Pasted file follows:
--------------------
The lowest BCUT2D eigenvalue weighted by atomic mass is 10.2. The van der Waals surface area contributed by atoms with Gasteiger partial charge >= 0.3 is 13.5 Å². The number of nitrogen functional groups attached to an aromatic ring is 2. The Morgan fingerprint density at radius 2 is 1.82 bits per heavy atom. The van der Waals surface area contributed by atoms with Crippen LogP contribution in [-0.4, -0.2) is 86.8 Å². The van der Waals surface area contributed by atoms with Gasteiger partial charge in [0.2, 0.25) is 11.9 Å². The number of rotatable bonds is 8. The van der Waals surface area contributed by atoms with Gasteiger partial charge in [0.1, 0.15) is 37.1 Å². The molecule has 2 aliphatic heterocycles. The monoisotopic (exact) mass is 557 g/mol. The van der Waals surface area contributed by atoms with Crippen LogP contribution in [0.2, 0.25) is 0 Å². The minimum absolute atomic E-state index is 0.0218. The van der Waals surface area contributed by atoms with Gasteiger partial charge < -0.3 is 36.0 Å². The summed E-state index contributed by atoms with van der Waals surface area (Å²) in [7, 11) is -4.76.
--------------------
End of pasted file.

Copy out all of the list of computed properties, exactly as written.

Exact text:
The lowest BCUT2D eigenvalue weighted by atomic mass is 10.2. The van der Waals surface area contributed by atoms with Gasteiger partial charge >= 0.3 is 13.5 Å². The number of nitrogen functional groups attached to an aromatic ring is 2. The Morgan fingerprint density at radius 2 is 1.82 bits per heavy atom. The van der Waals surface area contributed by atoms with Crippen LogP contribution in [-0.4, -0.2) is 86.8 Å². The van der Waals surface area contributed by atoms with Gasteiger partial charge in [0.2, 0.25) is 11.9 Å². The number of rotatable bonds is 8. The van der Waals surface area contributed by atoms with Gasteiger partial charge in [0.1, 0.15) is 37.1 Å². The molecule has 2 aliphatic heterocycles. The monoisotopic (exact) mass is 557 g/mol. The van der Waals surface area contributed by atoms with Crippen LogP contribution in [0.2, 0.25) is 0 Å². The minimum absolute atomic E-state index is 0.0218. The van der Waals surface area contributed by atoms with Gasteiger partial charge < -0.3 is 36.0 Å². The summed E-state index contributed by atoms with van der Waals surface area (Å²) in [7, 11) is -4.76.